Recursive Queries in SQL:1999 and SQL Server 2005

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  • Outstanding ! This should be compulsory reading for every 'procedural' minded programmer who thinks 'SELECT orderid FROM customers' is as far as SQL goes ! And don't get me started on 'OO solves data complexity' - Thanks for the article Anthony.

  • May be the most complete article on trees and networks I have ever read (dozens to solve problems with production and bill of materials).
    But also one of the most well written articles in terms of presentation and interest.
    Thanks, it will be a guide for me.
  • This is probably the most worthwhile article I have read on this forum. Does anyone know if this author's books are available in English?

  • Great Article,

    Thanks a bunch to the author.

  • Congratulations for the good Job!



    * Noel

  • Nice article with good examples.


  • Hi, Joe...

    I must say that you are my mentor in SQL. You see in France we have some good professors, but they are not as good as I would like to apply SQL in real life !

    So this article, and some more I will write is dedicated to all those that are involved in good SQL, in wich, I simply think, you are the boss...

    Nice to meet you one day.

  • Unfortunatelly, no books I write are available in English. But I am shure thtat you will find in Joe Celko's book all the matter in the futures release.

  • Very, very nice.  I do a lot with Hierarchies and this will really help when 2005 comes out.  Your examples and text based diagrams are awsome.  Thank you very much for taking the time to do this.  We need to get someone to translate your books to English...

    --Jeff Moden

    RBAR is pronounced "ree-bar" and is a "Modenism" for Row-By-Agonizing-Row.
    First step towards the paradigm shift of writing Set Based code:
    ________Stop thinking about what you want to do to a ROW... think, instead, of what you want to do to a COLUMN.

    Change is inevitable... Change for the better is not.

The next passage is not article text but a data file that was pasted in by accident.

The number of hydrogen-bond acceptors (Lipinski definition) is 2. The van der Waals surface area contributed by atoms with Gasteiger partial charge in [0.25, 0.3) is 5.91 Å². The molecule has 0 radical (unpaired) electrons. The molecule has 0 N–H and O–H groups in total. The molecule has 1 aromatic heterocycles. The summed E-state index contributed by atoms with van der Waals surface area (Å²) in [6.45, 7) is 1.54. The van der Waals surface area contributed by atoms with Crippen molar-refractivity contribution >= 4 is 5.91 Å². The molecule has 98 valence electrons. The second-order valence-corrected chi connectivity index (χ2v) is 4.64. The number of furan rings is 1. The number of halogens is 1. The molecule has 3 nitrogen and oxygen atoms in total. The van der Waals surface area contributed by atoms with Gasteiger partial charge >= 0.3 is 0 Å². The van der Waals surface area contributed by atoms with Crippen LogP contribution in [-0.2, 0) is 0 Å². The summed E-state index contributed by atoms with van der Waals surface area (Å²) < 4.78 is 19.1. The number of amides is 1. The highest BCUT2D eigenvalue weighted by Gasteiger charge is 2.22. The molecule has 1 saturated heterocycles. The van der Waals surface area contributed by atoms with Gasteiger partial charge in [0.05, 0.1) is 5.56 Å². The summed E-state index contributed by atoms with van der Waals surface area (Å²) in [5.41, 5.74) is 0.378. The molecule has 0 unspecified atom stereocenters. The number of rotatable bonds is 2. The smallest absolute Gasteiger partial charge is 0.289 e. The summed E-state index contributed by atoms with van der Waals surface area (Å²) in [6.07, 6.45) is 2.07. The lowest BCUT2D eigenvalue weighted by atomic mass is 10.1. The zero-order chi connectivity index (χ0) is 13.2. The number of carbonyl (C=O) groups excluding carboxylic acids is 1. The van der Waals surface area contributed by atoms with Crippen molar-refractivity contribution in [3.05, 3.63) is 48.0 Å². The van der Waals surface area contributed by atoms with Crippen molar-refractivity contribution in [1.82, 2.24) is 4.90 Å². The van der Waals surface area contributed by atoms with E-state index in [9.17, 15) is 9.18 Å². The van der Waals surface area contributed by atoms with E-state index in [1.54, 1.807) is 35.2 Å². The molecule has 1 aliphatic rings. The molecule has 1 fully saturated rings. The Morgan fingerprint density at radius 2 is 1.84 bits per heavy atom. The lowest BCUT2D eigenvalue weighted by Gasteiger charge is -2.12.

Helpful Links:
    How to post code problems
    How to Post Performance Problems
    Create a Tally Function (fnTally)

  • I apologize in advance if this set of questions takes the topic too far off track.  We can easily take the conversations to a different thread if appropriate.

    Excellent article.  It is very clear that 2005 will greatly simplify traversing hierarchies and networks, at least from a syntax perspective.   

    Most of my work uses multiple orthoganal hierarchies and networks as a way to aggregate and analyze large volumes of data.  For example, consider an organization hierarchy that is related to but not dependent on a geographical network.  Using 2005, what happens to performance as we add this additional real world complexity?

    In data warehouse terminology, the organization tree is a slowly changing dimension.  The geographic tree and the time tree are static.  Data is aggregated and analyzed along the organization tree, along the geographic tree, and along the "time" tree.

    How might one change the examples to walk two or more trees at the same time? For example, suppose one wanted to stop in towns along the way and buy a bottle of wine.  One would need to store the cost of a bottle of wine in each town, for each day, over the last few months.  The "best" route then would consider not only the physical distance, but also the average cost of a bottle of wine over the last two weeks.  This example requires us to walk the geography tree and the time tree at the same time in order to calculate the "best" route.